Who are you creating for? Yourself? Your fans? Your clients? Not everyone needs to be as social media savvy or present as others. It is not mandatory that you have a social media account (let alone, all of them) as an artist. If you have regular clients and are happy with that, merely maintaining regular communication with them is sufficient. Certainly, it is nice to share your work with a wider audience in the hopes of being seen and/or establishing new clients, but if social media is too much for you (for whatever reason), you do not "have" to maintain an account that you do not actually need. So examine your goals and figure out if social media helps or harms those goals, or if it is necessary at all.

  • Don't Forget Why You Started. 

If you are in the category of artist who creates for the pure sake of it, then you may not ever need to be "social media famous" or any kind of famous for that matter.  This goes hand in hand with the point above about knowing your goals. Remember why you started creating in the first place, even if it was ages ago, and try to preserve those intentions for as long as possible. Often, when something turns from a passion into a business, the former is lost. Maintain your passion and social media will be less about validation and being seen, and more about being another tool in your kit.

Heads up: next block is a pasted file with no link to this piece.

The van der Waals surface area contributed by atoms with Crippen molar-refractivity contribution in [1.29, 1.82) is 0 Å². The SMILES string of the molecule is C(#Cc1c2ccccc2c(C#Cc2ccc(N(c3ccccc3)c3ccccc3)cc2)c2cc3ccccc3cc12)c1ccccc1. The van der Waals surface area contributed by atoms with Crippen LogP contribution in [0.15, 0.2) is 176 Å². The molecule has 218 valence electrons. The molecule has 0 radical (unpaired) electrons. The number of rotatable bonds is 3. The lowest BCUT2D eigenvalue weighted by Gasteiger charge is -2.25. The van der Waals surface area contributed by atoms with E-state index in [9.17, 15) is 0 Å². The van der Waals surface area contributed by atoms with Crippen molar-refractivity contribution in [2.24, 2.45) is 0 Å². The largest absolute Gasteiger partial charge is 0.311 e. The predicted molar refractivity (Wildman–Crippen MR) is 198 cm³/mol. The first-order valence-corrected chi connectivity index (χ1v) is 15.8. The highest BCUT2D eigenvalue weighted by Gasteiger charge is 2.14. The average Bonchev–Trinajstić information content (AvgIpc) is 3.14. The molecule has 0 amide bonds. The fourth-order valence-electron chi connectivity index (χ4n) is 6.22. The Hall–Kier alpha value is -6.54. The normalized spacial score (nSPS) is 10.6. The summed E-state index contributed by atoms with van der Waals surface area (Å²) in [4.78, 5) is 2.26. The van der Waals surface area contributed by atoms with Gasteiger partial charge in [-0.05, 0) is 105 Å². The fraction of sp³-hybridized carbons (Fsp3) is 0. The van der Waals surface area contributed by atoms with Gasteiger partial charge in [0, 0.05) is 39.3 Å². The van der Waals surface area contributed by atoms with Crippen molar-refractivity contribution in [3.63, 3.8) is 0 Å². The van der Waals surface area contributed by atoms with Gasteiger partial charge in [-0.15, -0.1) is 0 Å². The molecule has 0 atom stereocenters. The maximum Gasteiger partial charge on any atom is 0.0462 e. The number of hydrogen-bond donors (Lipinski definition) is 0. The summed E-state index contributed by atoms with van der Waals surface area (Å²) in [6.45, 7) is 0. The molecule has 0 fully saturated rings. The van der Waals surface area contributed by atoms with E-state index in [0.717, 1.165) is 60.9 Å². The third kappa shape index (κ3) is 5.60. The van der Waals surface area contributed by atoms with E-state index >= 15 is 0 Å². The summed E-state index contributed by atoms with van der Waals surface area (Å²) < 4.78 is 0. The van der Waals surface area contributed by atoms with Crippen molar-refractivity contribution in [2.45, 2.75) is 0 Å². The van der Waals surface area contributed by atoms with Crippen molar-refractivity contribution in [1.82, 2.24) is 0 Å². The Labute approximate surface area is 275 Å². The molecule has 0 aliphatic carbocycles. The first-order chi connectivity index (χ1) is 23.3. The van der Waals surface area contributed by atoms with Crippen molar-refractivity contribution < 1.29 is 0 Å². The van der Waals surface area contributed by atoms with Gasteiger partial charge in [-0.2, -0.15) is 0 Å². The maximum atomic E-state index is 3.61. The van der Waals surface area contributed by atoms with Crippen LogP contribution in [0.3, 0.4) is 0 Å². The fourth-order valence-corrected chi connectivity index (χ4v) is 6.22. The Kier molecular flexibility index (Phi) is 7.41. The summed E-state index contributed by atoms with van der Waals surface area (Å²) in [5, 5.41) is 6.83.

• Use Social Media, But Don't Let It Use You.

If you are someone who wants to build a business, sharing everything you have on social media could backfire. Regardless of how useful social media may be in getting you noticed, remember that you are still sharing content for free. There is a certain level of exclusivity that is lost when you offer everything so freely and without showing others that your work has a monetary value as well. Decades ago, people would have to pay to see an exhibit of what is often shared for free on social media. While this can be a beautiful thing (and I am a big advocate for art being free whenever it is possible and feasible), the reality is that the world is much more competitive than it has ever been, and getting your work to be appreciated on a monetary level requires some maneuvering, and social media can be an impediment to building a brand or business if used in a non-strategic way.

  • Never, Ever Compare Yourself To Other Artists.

As I alluded to earlier, comparison can easily rob an artist of joy and - if not checked - lead to an artist feeling so unworthy that they stop creating entirely. There is a fine line between inspiration and comparison; the former can be a blessing, but if not careful, you can end up in a trap of comparing your work to others and feeling like you do not measure up. To break this cycle, and it took me a while to do so, is to not just remember why you started, as I wrote above, but to always put yourself in the eyes of the viewer. Just like there are people who prefer summer over winter, there are people who would take a snowy, winter's day over a "scorcher". Your only "job" is to create, not to be a replica of someone else or a robot that reprograms itself to satisfy the tastes of whatever current thing is trending. Never water down what only you can do as a human being with your own unique perspective that no one else has. 

Hopefully these tips will help turn social media from a foe to a friend. Happy creating!



Brenda Nasr